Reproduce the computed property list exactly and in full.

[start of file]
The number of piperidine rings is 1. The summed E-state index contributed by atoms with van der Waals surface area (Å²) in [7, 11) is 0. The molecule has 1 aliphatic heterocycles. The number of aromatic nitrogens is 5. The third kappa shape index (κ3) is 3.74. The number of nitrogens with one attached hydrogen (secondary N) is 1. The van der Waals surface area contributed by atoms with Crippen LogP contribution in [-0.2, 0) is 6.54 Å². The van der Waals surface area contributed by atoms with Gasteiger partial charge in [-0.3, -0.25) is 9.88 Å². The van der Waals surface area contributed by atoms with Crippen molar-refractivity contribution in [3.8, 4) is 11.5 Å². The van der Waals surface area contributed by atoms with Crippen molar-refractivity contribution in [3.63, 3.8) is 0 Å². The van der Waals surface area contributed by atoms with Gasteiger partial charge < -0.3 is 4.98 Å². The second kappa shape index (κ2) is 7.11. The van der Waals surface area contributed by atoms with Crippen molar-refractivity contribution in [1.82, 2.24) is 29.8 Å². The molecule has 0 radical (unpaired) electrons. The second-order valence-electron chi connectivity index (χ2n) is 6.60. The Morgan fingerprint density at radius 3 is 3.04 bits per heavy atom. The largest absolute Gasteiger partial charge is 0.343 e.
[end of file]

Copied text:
The number of piperidine rings is 1. The summed E-state index contributed by atoms with van der Waals surface area (Å²) in [7, 11) is 0. The molecule has 1 aliphatic heterocycles. The number of aromatic nitrogens is 5. The third kappa shape index (κ3) is 3.74. The number of nitrogens with one attached hydrogen (secondary N) is 1. The van der Waals surface area contributed by atoms with Crippen LogP contribution in [-0.2, 0) is 6.54 Å². The van der Waals surface area contributed by atoms with Gasteiger partial charge in [-0.3, -0.25) is 9.88 Å². The van der Waals surface area contributed by atoms with Crippen molar-refractivity contribution in [3.8, 4) is 11.5 Å². The van der Waals surface area contributed by atoms with Crippen molar-refractivity contribution in [3.63, 3.8) is 0 Å². The van der Waals surface area contributed by atoms with Gasteiger partial charge < -0.3 is 4.98 Å². The second kappa shape index (κ2) is 7.11. The van der Waals surface area contributed by atoms with Crippen molar-refractivity contribution in [1.82, 2.24) is 29.8 Å². The molecule has 0 radical (unpaired) electrons. The second-order valence-electron chi connectivity index (χ2n) is 6.60. The Morgan fingerprint density at radius 3 is 3.04 bits per heavy atom. The largest absolute Gasteiger partial charge is 0.343 e.